Written by Ashlyn Ku‘uleialoha Weaver
The ‘Apapane (Himatione sanguinea) is one of the more common endemic honeycreepers on the Hawaiian Islands. Listen for their delicate tunes as you hike Hawai‘i’s mountainous regions and look for their small scarlet flocks flying to and from blooming ‘ōhia lehua trees (Metrosideros polymorpha). The ancient Hawaiians sometimes chanted about the ‘Apapane bird and other honeycreepers. In the Kumulipo, the Hawaiian creation chant, the ‘Apapane was one of the many honeycreeper birds that were created during the “dawn-of-time,” and this made it a kinolau (body spirit) for many Hawaiian deities. Ancient Hawaiians told many stories of subordinate deities, immaculate gods and even relatives taking the forms of birds like the ‘Apapane.
The ‘Apapane is also known within Hawaiian culture for its scarlet feathers. Much like those of the ‘I‘iwi bird, ‘Apapane feathers were incorporated into various feather work crafts to adorn Hawaiian ali‘i. To learn more about Hawaiian feather work, see our ‘I‘iwi in Hawaiian Culture article.
In this famous Hawaiian love story, Hawaiian honeycreepers are guardians of the Paliuli chiefess, La‘ieikawai. The ‘Apapane is one of the honeycreepers that does her bidding.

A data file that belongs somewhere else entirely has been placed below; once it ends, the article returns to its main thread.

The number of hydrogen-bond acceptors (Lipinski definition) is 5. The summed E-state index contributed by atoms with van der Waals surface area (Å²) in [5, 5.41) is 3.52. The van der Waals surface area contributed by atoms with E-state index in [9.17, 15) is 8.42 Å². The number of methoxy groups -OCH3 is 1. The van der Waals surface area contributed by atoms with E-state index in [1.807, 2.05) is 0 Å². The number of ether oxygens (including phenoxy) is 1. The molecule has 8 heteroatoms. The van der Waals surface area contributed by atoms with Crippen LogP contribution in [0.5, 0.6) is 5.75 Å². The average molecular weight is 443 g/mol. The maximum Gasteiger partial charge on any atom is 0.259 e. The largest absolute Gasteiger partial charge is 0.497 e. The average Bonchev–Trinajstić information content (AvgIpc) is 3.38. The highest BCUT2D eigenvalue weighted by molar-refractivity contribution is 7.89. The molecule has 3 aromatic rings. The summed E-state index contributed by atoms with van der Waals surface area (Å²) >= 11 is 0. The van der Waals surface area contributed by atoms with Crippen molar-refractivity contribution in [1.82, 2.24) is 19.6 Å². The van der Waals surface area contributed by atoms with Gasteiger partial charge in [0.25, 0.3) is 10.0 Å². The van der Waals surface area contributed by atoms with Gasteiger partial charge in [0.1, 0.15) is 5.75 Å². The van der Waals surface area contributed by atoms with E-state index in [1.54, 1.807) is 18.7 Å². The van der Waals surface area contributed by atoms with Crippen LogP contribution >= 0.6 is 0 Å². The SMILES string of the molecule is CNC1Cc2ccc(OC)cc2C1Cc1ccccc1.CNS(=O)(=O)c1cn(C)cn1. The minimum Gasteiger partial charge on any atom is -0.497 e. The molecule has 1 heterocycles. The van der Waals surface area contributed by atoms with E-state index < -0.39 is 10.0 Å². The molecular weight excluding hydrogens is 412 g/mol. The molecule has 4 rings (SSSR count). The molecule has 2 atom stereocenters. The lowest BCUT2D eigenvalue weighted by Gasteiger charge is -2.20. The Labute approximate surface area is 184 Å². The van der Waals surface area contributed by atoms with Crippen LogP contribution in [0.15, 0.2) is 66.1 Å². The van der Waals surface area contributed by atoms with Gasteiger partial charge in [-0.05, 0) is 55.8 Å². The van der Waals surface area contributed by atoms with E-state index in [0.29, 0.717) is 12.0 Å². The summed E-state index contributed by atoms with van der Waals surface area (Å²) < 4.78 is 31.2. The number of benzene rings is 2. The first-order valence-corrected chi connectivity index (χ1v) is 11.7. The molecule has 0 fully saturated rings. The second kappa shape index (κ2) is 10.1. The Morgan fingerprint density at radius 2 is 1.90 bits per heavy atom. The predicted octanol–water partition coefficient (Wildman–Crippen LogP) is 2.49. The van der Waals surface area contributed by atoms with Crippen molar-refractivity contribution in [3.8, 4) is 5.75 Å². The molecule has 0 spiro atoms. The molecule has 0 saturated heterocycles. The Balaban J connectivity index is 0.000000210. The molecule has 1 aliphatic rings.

In the romantic story of La‘ieikawai, as told by S.N. Hale‘ole, La‘ieikawai is a beautiful chiefess who is served upon and resides on the wings of supernatural Hawaiian honeycreepers. La‘ieikawai’s house is thatched with the royal yellow feathers of the ōʻō bird and she is attended to by i‘iwipolena. While living amongst the honeycreepers, she catches the eye of a handsome Kauai chief, Kauakahialii. He sends a servant to invite her to his dwelling and La‘ieikawai responds, "When rings the note of the ōʻō bird, I am not in that sound, or the ʻalalā (Hawaiian crow), I am not in that sound; when rings the note of the ‘elepaio then am I making ready to descend; when the note of the ‘apapane sounds, then I am without the door of my house; if you hear the note of the i‘iwipolena, then I am without your ward's house; seek me, you two, and find me without. That is your wards chance to meet me." La‘ieikawai’s suitor listens to the birdcalls for announcement of the beauty’s arrival. The first night she does not come but on the second night, after the ‘apapane’s song rings at dawn, La‘ieikawai appears at Kauakahialii’s door, resting on the wings of her birds.
About the author: Ashlyn is a Hawaiian Studies graduate from the University of Hawai'i-Maui College. She is currently studying Education and Ethnic Studies at the University of California-Sacramento. While pursuing her degree, Ashlyn volunteers her time researching Hawaiian cultural practices and stories for conservation in Hawaii. Her overall goal is to teach the next generation what Hawaiian history consists of, why our environment and ecosystems are amazing, and why our culture is beautiful.